Imus did stand up for Harold Ford, Jr. in the Tennessee race and when Harold refused to stand with Imus over this hate speech incident — Imus was stunned and hurt for probably the first time in his life. Harold did the right thing to cut him loose, though, because it would have been personal and political suicide not to…
I am concerned about Imus’ son Wyatt and the values he’s given. He is allowed to compete against “kids with cancer” that visit the ranch and he is encouraged to beat the cancer kids in competitions by his mother and father. It was always hard to watch Don brag on his son for “beating” the other kids — who are all sick with cancer — while Wyatt was healthy and vibrant.
I agree we need to find creative ways beyond anger to remove cruel jokes from the workplace. We can do it by working together and, as you suggest, by keeping the faith in each other forever.
Yes, Andy Dick is dangerous. He has a rotten mouth and enjoys mocking people in really nasty ways. He wrote a song called “Little Brown Hole” about — yes, that — and he performed it live and uncensored on the Howard Stern Show a couple of years ago. Big. Ick! 😀
I think a clamping down and correction over the public airwaves is a good thing. We need less crassness in our lives, not more. You can still be provocative and interesting without cursing or putting down the less fortunate. Sure, it’s harder and it takes more time, but in the end, the extra effort is more effervescent and everlasting.
Love the news on the PANIC BUTTON! Don’t you wish we all had one in our real lives? A lot of pain and hurt would be taken away from the world in the PANIC BUTTONING of shotgun mouth moments.
Oh, David, you have your pulse so on the I-Man. It is obvious you have listened to him go on about his wife and Ashly Alexander.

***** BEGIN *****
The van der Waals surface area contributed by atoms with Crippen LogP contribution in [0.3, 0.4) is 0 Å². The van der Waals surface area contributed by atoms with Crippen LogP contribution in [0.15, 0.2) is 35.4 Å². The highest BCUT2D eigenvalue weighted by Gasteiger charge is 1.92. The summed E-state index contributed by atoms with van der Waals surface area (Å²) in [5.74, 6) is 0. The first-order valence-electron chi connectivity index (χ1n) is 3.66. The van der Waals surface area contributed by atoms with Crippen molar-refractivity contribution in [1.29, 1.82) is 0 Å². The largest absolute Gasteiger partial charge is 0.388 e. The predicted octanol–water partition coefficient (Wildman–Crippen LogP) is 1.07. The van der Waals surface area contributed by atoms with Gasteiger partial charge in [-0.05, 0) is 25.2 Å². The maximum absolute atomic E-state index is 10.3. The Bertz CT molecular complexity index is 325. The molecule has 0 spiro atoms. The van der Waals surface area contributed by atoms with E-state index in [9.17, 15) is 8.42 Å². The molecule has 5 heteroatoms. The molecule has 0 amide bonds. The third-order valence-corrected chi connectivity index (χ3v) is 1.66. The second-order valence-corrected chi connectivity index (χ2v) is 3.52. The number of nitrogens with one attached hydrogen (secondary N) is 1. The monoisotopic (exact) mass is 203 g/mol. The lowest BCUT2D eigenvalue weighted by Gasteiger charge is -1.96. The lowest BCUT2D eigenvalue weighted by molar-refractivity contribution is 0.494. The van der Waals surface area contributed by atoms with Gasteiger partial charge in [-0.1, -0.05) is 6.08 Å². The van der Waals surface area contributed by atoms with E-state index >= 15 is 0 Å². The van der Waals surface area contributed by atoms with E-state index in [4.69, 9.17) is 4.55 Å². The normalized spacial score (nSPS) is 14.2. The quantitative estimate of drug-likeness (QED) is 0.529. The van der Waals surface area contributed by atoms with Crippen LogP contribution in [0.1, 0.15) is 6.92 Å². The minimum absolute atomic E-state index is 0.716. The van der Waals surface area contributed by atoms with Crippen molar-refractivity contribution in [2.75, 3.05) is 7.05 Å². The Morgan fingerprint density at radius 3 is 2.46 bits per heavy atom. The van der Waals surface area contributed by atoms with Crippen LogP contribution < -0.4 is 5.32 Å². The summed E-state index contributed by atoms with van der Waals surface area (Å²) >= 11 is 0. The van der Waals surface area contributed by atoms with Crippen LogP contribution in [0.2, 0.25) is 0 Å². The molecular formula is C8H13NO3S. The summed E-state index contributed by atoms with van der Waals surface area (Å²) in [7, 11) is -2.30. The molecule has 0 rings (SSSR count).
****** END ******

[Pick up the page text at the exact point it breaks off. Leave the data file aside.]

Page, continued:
It is so hard to take a stand against racism, especially when someone in the office (most notably the boss) is inclined to make that racist/sexist joke. It requires courage of the third magnitude.
I would say, let us as a society take the overwhelming stance and courage of the Rutgers’ team. They outclassed and outperformed all those who thought they were anything but cool, intellectual girls.
We are humbled by their courage and dignity.
It’s good that I didn’t know anything about Cosmo Kramer till a few minutes ago!!!
The only “Kramer” I can relate to is “Kramer Vs Kramer” – the movie I saw when I was in school – I don’t remember how many times I saw it after that.
I can still remember a Bengali song which was composed before I was born; the gist goes like this:
“I wanted to go see the full moon, but I saw you accidentally
Now I am in a dilemma to decide which one is brighter”…
There is a story behind this song. It was known that the lyricist went to one of his friend’s house when his friend’s wife opened the door whom the lyricist never saw before. That “chance meeting” was the inspiration for this song.
Now the modern singers are singing something like:
“Now a days the girls are smart
They wear mini skirt
At random they flirt
and after two days the relation is cut!”…
College students are dancing with this tune. “Duh!”
If you want you can even pick those words in the first four lines – ‘smart’, ‘mini skirt’, ‘flirt’, ‘heart’ and ‘relation cut’…
It seemed like a mixed dish rather than a song.
A PANIC button for real life would be a great invention. Just think how the world would be different if people had the option to edit out silly things they may have said without thinking.
Speaking of Andy Dick pushing things too far, there is a video of him touching Ivanka Trump one two many times without her permission while she appeared on the Jimmy Kimmel show. Security guards eventual came onto the stage and dragged him away from Ivanka.
Right, Donna! We can do good by standing by the Rutgers team and imitating their goodwill.
Yes, Imus and the women around him is an interesting topic to watch play our on his show. I agree employees take their cues from the behavior of their bosses.
Thanks for that great song analysis, Katha! You’d think as a culture grows it would become more refined and not more crass.
Andy Dick is a talented guy. He’s funny. I think his addictions have played with his sense of what is right and wrong and tainted him in the whole. If he can release his demons, I think he could have a lot to offer society beyond the inappropriate groping of Ms. Trump.
P. S. —
I thought Ivanka handled the situation really well. She didn’t like it. Jimmy sensed it. She kept her class and her privacy while Jimmy and the rest took care of the dolt. Well done.